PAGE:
This past weekend got me thinking about traditions. They are a funny thing. As an adult, you cling to the smallest memories from your childhood. Recently my husband made me ‘egg toast’ and was so excited about it. He talked about how his mom had always made it for him for breakfast on cold winter mornings. He prepped the plate carefully by hand. But when it arrived, it didn’t look like a memory to me, it looked like a mess. The egg was cut up over the bread, the yolk oozing over the whole plate. And although I ate it, it didn’t look very appetizing. It’s kind of the same thing with Thanksgiving. Everyone has their weird family thing they have to do every year. Ours might be watching ‘Home for the Holidays’ and reveling in the dysfunction of Holly Hunter and her parents and brother. Or getting into heated family arguments and resolving it all with whiskey and a cozy fire. I once knew a girl whose family made stuffing from White Castle burgers mashed up. If you have ever had a White Castle burger you know how disgusting this is, and she fully admitted as much, and yet, there it was, year after year.
This Thanksgiving there were only four people at the table, the smallest Thanksgiving I’ve ever attended. It was my husband and I, and my parents; Charley was napping. We didn’t watch our movie, and even though we ate turkey, there wasn’t much tradition to it. And there was a moment when we were all quietly eating when I finally understand why people have more than one child. It was this, this loneliness. The food was delicious, and it was relaxing in a quiet, weird way, but mostly I just missed the chaos. I felt grateful that I was pregnant again, and Charley would have at least one sibling. My one brother was absent but came later. I just kept thinking of this being the example of what the New York Times referred to as ‘a back-end investment’ when having children. You put in so much work up front, but you hope it all pays off when you are in your fifties and sixties and have a busy, full table for the holidays.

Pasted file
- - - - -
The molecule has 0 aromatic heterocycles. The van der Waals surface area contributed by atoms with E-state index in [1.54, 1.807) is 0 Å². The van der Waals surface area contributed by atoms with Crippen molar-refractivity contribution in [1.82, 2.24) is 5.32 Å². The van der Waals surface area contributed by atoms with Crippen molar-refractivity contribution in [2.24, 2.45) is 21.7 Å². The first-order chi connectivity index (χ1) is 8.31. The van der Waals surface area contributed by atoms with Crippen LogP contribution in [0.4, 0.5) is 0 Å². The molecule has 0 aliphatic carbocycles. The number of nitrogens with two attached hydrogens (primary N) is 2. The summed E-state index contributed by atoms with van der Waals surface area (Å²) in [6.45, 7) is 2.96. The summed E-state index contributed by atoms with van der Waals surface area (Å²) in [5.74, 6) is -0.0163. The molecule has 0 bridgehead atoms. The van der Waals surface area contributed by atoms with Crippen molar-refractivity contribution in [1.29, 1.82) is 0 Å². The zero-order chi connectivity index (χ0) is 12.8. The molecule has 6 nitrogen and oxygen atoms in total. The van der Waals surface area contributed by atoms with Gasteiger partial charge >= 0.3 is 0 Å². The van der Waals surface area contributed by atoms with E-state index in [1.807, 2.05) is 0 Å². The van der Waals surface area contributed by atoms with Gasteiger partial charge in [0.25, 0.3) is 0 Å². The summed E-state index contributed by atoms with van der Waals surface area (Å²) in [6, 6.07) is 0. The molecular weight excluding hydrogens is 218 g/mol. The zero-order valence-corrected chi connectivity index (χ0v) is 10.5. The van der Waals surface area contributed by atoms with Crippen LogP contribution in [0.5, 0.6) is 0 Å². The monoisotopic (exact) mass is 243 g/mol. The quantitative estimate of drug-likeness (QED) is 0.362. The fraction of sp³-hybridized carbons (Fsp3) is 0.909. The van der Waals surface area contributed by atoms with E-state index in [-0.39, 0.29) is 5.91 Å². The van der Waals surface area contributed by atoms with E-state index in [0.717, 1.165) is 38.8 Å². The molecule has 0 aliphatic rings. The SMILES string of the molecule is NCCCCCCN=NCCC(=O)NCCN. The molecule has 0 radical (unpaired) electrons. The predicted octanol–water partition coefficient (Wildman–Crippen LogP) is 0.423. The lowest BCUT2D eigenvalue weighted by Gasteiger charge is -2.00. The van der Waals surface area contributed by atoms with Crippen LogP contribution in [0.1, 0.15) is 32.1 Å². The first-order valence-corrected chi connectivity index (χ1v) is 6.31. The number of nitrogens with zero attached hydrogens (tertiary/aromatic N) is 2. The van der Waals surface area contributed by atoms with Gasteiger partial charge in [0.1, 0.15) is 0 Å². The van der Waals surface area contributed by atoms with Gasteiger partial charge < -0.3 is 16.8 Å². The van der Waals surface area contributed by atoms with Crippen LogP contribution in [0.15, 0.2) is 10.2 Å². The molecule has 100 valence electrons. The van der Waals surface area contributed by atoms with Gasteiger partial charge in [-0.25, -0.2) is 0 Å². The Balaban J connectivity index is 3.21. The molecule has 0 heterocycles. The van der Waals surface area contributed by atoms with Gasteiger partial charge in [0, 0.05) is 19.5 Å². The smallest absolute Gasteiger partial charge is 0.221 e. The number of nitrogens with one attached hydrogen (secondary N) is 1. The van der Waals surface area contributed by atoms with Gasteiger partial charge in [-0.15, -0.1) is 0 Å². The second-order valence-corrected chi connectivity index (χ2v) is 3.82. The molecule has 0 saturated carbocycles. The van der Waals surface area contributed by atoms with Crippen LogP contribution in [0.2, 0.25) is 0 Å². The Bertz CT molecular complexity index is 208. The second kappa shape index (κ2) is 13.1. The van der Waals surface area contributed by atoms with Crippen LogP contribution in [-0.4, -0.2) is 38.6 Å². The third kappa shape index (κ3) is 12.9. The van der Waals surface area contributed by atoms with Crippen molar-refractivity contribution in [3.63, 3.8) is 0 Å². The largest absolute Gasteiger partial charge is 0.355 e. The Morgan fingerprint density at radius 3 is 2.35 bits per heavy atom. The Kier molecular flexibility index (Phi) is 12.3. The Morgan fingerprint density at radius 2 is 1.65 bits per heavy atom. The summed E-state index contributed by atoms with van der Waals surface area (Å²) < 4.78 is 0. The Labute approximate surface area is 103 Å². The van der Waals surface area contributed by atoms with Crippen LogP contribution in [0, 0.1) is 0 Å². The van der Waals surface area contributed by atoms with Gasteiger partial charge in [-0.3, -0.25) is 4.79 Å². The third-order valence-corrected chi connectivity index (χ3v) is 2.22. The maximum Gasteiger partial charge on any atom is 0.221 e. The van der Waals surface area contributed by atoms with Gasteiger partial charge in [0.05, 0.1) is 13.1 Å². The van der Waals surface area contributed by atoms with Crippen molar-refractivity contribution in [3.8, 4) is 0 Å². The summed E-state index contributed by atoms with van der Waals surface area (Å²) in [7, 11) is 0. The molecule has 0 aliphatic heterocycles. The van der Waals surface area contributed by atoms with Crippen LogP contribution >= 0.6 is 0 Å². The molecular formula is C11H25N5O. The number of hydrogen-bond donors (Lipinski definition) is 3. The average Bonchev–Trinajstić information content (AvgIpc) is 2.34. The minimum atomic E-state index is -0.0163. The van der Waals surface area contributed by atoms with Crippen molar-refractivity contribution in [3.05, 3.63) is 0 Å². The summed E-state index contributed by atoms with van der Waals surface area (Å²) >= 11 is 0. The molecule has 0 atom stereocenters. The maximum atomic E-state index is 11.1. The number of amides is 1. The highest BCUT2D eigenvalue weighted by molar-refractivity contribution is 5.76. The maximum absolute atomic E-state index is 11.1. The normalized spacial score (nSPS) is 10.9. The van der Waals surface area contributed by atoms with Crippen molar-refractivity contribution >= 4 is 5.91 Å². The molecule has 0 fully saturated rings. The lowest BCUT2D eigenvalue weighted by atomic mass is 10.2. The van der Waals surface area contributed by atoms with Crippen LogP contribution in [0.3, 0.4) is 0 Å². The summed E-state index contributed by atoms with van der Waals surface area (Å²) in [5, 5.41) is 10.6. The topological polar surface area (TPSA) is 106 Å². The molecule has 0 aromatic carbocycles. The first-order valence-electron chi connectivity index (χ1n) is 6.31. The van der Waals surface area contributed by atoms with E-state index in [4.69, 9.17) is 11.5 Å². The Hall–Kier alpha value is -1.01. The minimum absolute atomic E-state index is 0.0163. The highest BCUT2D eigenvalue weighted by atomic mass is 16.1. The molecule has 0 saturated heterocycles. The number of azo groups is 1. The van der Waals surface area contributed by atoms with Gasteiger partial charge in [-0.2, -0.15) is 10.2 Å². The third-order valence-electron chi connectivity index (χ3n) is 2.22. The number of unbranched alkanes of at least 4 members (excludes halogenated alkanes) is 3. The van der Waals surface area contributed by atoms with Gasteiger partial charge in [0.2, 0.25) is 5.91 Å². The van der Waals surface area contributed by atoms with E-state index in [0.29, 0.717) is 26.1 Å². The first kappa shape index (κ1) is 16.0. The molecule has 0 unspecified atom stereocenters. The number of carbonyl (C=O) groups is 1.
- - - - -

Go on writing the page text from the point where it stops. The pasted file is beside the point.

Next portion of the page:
My husband felt the same way, and later after we went back to our own house, we agreed we could even think about a third child. The idea of a Thanksgiving with only two people when we were aging seemed strange and sad. My tradition was steeped in chaos, in years of extended family members and cousins and babies. I knew I would want that again, that a part of me craved the chaos of family all around, and I was slowly realizing that you had to make your own family in the end.